ARTBOOK LOGO

ARTBOOK BLOG

WHAT'S NEW?
EVENTS
BOOKS IN THE MEDIA
AT FIRST SIGHT
FEATURED IMAGES
EX LIBRIS
ARTBOOK INTERVIEWS
EXCERPTS & ESSAYS
FROM THE SHELVES

RECENT POSTS

DATE 4/29/2014

Lygia Clark: The Abandonment of Art

DATE 4/27/2014

Pirate Nightmare Vice Explosion: Inherited Remnants of an Amateur Dadaist’s Library

DATE 4/26/2014

The Way We Were: The Photography of Julian Wasser

DATE 4/25/2014

Katy Grannan: The 99

DATE 4/23/2014

Christopher Anderson: Stump

DATE 4/21/2014

Philip Guston: Late Works

DATE 4/21/2014

The NYPL Presents 'Art Is a Problem' with Joshua Decter

DATE 4/21/2014

Join ARTBOOK at Paris Photo 2014!

DATE 4/19/2014

Sigmar Polke: Alibis

DATE 4/17/2014

Sigmar Polke: Alibis 1963-2010

DATE 4/16/2014

'Richard Serra: Early Work' Launch Events at The Strand and NYPL

DATE 4/15/2014

Episodes with Wayne Thiebaud

DATE 4/13/2014

Trevor Winkfield

DATE 4/10/2014

'The Sick Rose' Lecture and Book Signing at Morbid Anatomy Library

DATE 4/10/2014

Reading Andy Warhol

DATE 4/9/2014

Show Time: The 50 Most Influential Exhibitions of Contemporary Art

DATE 4/7/2014

Eva Hesse: One More than One

DATE 4/4/2014

Abiding Architecture III: 10 days, 26 People, 4 Projects, 11 Languages and 1 site in Titanyen, Haiti: Us and Them

DATE 4/4/2014

Charles Traub: Dolce Via: Italy in the 1980s

DATE 4/2/2014

'Geometric Sociology' in Christoph Gielen: Ciphers

DATE 4/2/2014

Martin Creed: What's the Point of It?

DATE 4/1/2014

Metropolis Live! Susan S. Szenasy to Speak in Boston

DATE 3/31/2014

'Larry Sultan & Mike Mandel: Evidence' eBook Now Available from iTunes

DATE 3/30/2014

Soviets: Drawings by Danzig Baldaev & Photographs by Sergei Vasiliev

DATE 3/28/2014

Richard Serra: Early Work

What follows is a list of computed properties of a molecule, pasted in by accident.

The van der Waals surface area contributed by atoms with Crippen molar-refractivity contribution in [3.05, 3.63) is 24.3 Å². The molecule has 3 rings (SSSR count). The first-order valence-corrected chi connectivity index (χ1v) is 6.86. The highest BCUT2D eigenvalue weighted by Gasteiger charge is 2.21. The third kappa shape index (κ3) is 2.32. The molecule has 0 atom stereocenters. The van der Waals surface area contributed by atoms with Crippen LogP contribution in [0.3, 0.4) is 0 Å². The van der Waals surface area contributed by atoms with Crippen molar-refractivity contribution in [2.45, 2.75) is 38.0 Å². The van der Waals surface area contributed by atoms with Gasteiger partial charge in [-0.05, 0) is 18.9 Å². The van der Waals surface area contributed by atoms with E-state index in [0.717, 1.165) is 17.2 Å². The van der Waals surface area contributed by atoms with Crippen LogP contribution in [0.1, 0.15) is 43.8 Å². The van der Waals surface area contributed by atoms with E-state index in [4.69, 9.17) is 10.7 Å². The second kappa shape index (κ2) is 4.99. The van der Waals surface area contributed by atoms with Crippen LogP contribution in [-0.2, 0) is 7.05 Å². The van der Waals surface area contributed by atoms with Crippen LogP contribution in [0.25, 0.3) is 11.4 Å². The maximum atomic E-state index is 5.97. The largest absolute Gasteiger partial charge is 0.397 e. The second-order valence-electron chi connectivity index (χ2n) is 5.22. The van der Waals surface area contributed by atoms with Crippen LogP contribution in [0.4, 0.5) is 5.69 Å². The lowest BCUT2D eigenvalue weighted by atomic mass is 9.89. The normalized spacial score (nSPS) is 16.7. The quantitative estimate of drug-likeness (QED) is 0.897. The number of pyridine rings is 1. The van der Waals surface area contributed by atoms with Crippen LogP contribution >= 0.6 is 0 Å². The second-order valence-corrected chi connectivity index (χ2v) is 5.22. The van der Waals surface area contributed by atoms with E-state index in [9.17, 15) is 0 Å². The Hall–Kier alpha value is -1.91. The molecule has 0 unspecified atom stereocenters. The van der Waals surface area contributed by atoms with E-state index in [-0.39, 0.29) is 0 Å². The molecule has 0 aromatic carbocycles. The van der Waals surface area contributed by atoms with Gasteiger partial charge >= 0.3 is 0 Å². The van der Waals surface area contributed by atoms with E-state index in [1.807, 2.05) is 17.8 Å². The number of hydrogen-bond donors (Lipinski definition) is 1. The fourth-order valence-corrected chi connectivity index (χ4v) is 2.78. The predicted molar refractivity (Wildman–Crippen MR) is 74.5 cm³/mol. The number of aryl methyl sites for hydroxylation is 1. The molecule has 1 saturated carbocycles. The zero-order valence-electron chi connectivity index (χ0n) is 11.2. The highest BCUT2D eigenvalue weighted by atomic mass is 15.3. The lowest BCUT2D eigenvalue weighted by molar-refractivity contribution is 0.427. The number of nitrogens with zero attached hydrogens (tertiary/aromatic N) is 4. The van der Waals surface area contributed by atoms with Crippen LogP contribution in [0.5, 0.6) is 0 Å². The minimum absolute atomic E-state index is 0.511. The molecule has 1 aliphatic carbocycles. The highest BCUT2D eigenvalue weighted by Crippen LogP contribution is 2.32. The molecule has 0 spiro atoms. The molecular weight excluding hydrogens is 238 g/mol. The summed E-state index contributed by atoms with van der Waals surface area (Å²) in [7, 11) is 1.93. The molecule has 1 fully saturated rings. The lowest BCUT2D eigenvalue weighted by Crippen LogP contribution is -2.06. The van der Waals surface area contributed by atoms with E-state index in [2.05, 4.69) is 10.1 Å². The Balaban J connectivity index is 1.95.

DATE 3/27/2014

'Emilie Brzezinksi: The Lure of the Forest' Featured on 'Morning Joe'

DATE 3/27/2014

Sarah Jones

DATE 3/25/2014

Derek Ridgers: 78-87 London Youth

DATE 3/22/2014

Philip-Lorca diCorcia

DATE 3/19/2014

Susan S. Szenasy & Debbie Millman to Launch 'Szenasy, Design Advocate' with Conversation at Museum of Arts and Design, NY

DATE 3/18/2014

Xavier Guardans: Windows

DATE 3/18/2014

The King of Kowloon: The Art of Tsang Tsou Choi

DATE 3/17/2014

'Lutz Bacher: Snow' Launch at Greene Naftali

DATE 3/16/2014

Futurism and Dance

DATE 3/14/2014

Favelization: The Imaginary Brazil in Contemporary Film, Fashion and Design

DATE 3/14/2014

Italian Futurism, 1909-1944: Reconstructing the Universe

DATE 3/12/2014

Surrealism and the Dream

DATE 3/10/2014

Robert Heinecken: Object Matter

DATE 3/7/2014

'Maria Lassnig: The Location of Pictures' at ARTBOOK @ MoMA PS1

DATE 3/6/2014

Celebrate 'You Should've Heard Just What I Seen' with DJ set by Matthew Higgs Friday, March 7 at Gavin Brown's Enterprise

DATE 3/5/2014

Join ARTBOOK at The Armory Show, March 6-9

DATE 3/5/2014

Nancy Graves Project & Special Guests

DATE 3/3/2014

Major Exhibition of Austrian Artist Maria Lassnig’s Work Opens at MoMA PS1 This Sunday, March 9th

DATE 3/3/2014

Show Time: The 50 Most Influential Exhibitions of Contemporary Art

DATE 3/2/2014

Visit ARTBOOK @ Collective 2 Design Fair

DATE 2/28/2014

Keiichi Tanaami: Killer Joe's Early Times 1965-73

DATE 2/26/2014

Cuba in Revolution

DATE 2/25/2014

Tom Dixon Presentation & Booksigning February 27 at Twentieth Gallery, Los Angeles

DATE 2/24/2014

Looking East: Western Artists and the Allure of Japan

DATE 2/23/2014

Mostly Sunny, With a Sense of Menace: William Christenberry

DATE 2/21/2014

The Eye of the Storm: Gerhard Richter Catalogue Raisonné, Volume 3


FEATURED IMAGES

The collage Clam Twin Poster (1981) is reproduced from Tabboo! The Art of Stephen Tashjian, distributed for Damiani by ARTBOOK | D.A.P.
CORY REYNOLDS | DATE 10/19/2013

Tabboo! The Art of Stephen Tashjian


BOSTON YEARS
By Jack Pierson